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Amtrak train derailment near Philadelphia kills two, injures 35

A collision with a backhoe on the tracks caused the derailment, which is the latest in a series of accidents involving the passenger rail carrier.

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    Emergency personnel examine the scene after an Amtrak passenger train struck a backhoe, killing two people, in Chester, Pennsylvania, April 3, 2016. The southbound Palmetto train running from New York to Savannah, Georgia, had about 341 passengers and seven crew members aboard when it struck the backhoe.
    Reuters/Dominick Reuter
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An Amtrak train locomotive partly derailed when it hit a backhoe south of Philadelphia on Sunday, killing two people and injuring 35 in what passengers described as a jolt followed by a fireball.

The accident in Chester, about 15 miles (24 km) southwest of Philadelphia, was the latest in a series involving the U.S. passenger rail carrier and occurred a few miles (km) south of the site of a 2015 derailment that claimed eight lives.

Amtrak Train 89 bound for Savannah, Georgia, from New York with 341 passengers and seven crew aboard struck a vehicle on the tracks, Chester Fire Commissioner Travis Thomas said. Amtrak said the vehicle was a backhoe.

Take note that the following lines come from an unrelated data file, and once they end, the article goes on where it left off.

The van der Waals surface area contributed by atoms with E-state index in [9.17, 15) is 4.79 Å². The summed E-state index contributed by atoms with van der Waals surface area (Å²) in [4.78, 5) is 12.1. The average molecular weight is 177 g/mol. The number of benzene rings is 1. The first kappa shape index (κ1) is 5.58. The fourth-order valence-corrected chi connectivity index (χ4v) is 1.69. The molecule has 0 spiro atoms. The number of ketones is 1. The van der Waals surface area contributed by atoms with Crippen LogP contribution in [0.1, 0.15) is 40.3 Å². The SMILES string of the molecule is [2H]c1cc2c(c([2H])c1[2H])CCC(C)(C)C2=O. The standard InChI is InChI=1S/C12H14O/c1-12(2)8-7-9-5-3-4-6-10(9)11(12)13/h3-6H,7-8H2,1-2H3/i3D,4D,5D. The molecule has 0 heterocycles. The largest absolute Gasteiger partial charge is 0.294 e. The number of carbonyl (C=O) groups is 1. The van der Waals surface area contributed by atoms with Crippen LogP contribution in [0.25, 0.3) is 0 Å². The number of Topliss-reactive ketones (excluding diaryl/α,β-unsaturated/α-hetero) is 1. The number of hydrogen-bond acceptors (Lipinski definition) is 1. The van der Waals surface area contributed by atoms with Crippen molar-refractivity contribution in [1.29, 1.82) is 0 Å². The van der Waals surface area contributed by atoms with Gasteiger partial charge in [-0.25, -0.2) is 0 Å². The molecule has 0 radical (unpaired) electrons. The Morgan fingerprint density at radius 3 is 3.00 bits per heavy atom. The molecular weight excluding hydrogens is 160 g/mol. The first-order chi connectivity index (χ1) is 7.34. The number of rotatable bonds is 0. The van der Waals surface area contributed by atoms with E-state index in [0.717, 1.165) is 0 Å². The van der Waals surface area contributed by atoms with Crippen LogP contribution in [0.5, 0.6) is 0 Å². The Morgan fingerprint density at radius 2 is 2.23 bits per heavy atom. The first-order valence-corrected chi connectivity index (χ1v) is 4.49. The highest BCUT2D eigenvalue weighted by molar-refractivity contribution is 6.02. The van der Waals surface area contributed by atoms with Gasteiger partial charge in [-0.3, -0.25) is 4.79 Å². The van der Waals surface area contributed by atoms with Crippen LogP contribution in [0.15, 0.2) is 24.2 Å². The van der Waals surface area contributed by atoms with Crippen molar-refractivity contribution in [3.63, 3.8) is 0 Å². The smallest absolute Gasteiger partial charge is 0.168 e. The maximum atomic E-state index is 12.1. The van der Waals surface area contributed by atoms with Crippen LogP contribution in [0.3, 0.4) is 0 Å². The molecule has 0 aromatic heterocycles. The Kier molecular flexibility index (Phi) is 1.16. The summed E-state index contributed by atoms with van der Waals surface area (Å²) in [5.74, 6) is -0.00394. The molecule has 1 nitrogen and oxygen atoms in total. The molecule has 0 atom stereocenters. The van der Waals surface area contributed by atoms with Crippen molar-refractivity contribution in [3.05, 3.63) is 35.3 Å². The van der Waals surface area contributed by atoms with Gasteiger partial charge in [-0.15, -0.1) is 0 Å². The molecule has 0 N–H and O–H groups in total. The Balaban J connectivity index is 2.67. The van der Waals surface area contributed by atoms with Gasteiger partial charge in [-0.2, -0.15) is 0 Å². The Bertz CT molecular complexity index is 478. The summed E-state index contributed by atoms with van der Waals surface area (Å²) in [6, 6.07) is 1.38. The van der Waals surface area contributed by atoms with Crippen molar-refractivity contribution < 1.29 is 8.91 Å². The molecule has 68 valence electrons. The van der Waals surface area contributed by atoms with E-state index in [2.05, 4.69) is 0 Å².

"We had two deceased, but they were not passengers on the train," he told a news conference.

He gave no details about those killed. Thomas said 35 people were taken to hospitals and none of the injuries were life-threatening.

Philadelphia NBC television affiliate WCAU quoted investigators as saying those killed were Amtrak workers with more than 40 years of service between them.

Television images showed the lead engine with its front end partially off the rails and its windshields smashed.

Kim Goldman, of Washington, who was among hundreds of passengers taken to a nearby church, said she felt a bump, followed by skidding similar to airplane turbulence that lasted five to 10 seconds.

"We knew we hit something. We were just holding on, hoping we would stop," said Goldman, who was in the second car. Crew members told passengers to move to the back of the train.

Passenger Terri Dixon, of Washington, said: "There was a big bump, and a fireball. Everything happened so fast."

Amtrak suspended service between Philadelphia and Wilmington, Delaware. A broader suspension of service between New York and Philadelphia was lifted.

Amtrak said investigators from the National Transportation Safety Board were en route.

The accident took place about 20 miles (30 km) south of one of Amtrak's deadliest recent accidents. Eight people were killed and 43 hurt last May when a New York-bound train derailed in north Philadelphia.

That train was traveling at more than twice the speed limit, but a federal investigation determined that the cause of the crash remained unexplained.

Last month, about three dozen people were injured when an Amtrak passenger train derailed in Kansas. (Reporting by Ian Simpson; Editing by Daniel Trotta and Jonathan Oatis)

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